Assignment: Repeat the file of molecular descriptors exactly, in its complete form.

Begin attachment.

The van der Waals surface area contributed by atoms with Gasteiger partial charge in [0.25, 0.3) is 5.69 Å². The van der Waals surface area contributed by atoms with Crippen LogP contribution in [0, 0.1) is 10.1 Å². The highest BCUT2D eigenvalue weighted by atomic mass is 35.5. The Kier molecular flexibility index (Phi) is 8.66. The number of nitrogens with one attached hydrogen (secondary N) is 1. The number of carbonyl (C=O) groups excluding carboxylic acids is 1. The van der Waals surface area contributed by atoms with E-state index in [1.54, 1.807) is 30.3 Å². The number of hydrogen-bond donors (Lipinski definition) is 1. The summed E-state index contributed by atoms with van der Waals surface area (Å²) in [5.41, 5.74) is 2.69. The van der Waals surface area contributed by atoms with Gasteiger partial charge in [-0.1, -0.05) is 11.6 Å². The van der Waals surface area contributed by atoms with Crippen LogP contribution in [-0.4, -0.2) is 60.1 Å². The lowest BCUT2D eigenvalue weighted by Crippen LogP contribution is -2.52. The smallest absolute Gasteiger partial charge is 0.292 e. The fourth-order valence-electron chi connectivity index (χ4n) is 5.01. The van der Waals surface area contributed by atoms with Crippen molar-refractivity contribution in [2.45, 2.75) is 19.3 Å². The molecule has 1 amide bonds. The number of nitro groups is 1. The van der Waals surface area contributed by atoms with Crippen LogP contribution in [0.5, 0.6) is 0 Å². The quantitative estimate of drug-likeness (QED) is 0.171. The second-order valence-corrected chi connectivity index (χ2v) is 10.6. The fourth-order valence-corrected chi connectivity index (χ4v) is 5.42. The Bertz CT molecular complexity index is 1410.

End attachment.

The van der Waals surface area contributed by atoms with Gasteiger partial charge in [0.25, 0.3) is 5.69 Å². The van der Waals surface area contributed by atoms with Crippen LogP contribution in [0, 0.1) is 10.1 Å². The highest BCUT2D eigenvalue weighted by atomic mass is 35.5. The Kier molecular flexibility index (Phi) is 8.66. The number of nitrogens with one attached hydrogen (secondary N) is 1. The number of carbonyl (C=O) groups excluding carboxylic acids is 1. The van der Waals surface area contributed by atoms with E-state index in [1.54, 1.807) is 30.3 Å². The number of hydrogen-bond donors (Lipinski definition) is 1. The summed E-state index contributed by atoms with van der Waals surface area (Å²) in [5.41, 5.74) is 2.69. The van der Waals surface area contributed by atoms with Gasteiger partial charge in [-0.1, -0.05) is 11.6 Å². The van der Waals surface area contributed by atoms with Crippen LogP contribution in [-0.4, -0.2) is 60.1 Å². The lowest BCUT2D eigenvalue weighted by Crippen LogP contribution is -2.52. The smallest absolute Gasteiger partial charge is 0.292 e. The fourth-order valence-electron chi connectivity index (χ4n) is 5.01. The van der Waals surface area contributed by atoms with Crippen molar-refractivity contribution in [2.45, 2.75) is 19.3 Å². The molecule has 1 amide bonds. The number of nitro groups is 1. The van der Waals surface area contributed by atoms with Crippen LogP contribution in [0.5, 0.6) is 0 Å². The quantitative estimate of drug-likeness (QED) is 0.171. The second-order valence-corrected chi connectivity index (χ2v) is 10.6. The fourth-order valence-corrected chi connectivity index (χ4v) is 5.42. The Bertz CT molecular complexity index is 1410.